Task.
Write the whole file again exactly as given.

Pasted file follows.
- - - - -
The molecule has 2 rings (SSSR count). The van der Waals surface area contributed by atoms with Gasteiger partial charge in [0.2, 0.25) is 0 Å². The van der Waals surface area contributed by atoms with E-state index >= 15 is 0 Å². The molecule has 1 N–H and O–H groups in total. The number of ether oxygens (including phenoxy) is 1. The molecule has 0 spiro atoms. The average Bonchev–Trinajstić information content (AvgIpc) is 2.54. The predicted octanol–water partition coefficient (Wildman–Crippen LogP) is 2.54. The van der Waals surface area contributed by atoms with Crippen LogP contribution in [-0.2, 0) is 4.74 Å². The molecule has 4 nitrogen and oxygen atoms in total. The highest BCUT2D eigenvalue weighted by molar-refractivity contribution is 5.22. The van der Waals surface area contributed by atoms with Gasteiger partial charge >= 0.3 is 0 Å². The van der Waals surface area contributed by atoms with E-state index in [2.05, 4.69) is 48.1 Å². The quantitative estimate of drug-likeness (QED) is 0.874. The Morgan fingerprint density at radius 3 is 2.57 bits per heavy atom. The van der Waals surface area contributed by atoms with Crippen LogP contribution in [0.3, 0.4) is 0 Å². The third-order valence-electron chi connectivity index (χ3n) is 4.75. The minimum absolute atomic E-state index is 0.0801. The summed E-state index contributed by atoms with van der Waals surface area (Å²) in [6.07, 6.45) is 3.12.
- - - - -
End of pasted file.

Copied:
The molecule has 2 rings (SSSR count). The van der Waals surface area contributed by atoms with Gasteiger partial charge in [0.2, 0.25) is 0 Å². The van der Waals surface area contributed by atoms with E-state index >= 15 is 0 Å². The molecule has 1 N–H and O–H groups in total. The number of ether oxygens (including phenoxy) is 1. The molecule has 0 spiro atoms. The average Bonchev–Trinajstić information content (AvgIpc) is 2.54. The predicted octanol–water partition coefficient (Wildman–Crippen LogP) is 2.54. The van der Waals surface area contributed by atoms with Crippen LogP contribution in [-0.2, 0) is 4.74 Å². The molecule has 4 nitrogen and oxygen atoms in total. The highest BCUT2D eigenvalue weighted by molar-refractivity contribution is 5.22. The van der Waals surface area contributed by atoms with Gasteiger partial charge >= 0.3 is 0 Å². The van der Waals surface area contributed by atoms with E-state index in [2.05, 4.69) is 48.1 Å². The quantitative estimate of drug-likeness (QED) is 0.874. The Morgan fingerprint density at radius 3 is 2.57 bits per heavy atom. The van der Waals surface area contributed by atoms with Crippen LogP contribution in [0.3, 0.4) is 0 Å². The third-order valence-electron chi connectivity index (χ3n) is 4.75. The minimum absolute atomic E-state index is 0.0801. The summed E-state index contributed by atoms with van der Waals surface area (Å²) in [6.07, 6.45) is 3.12.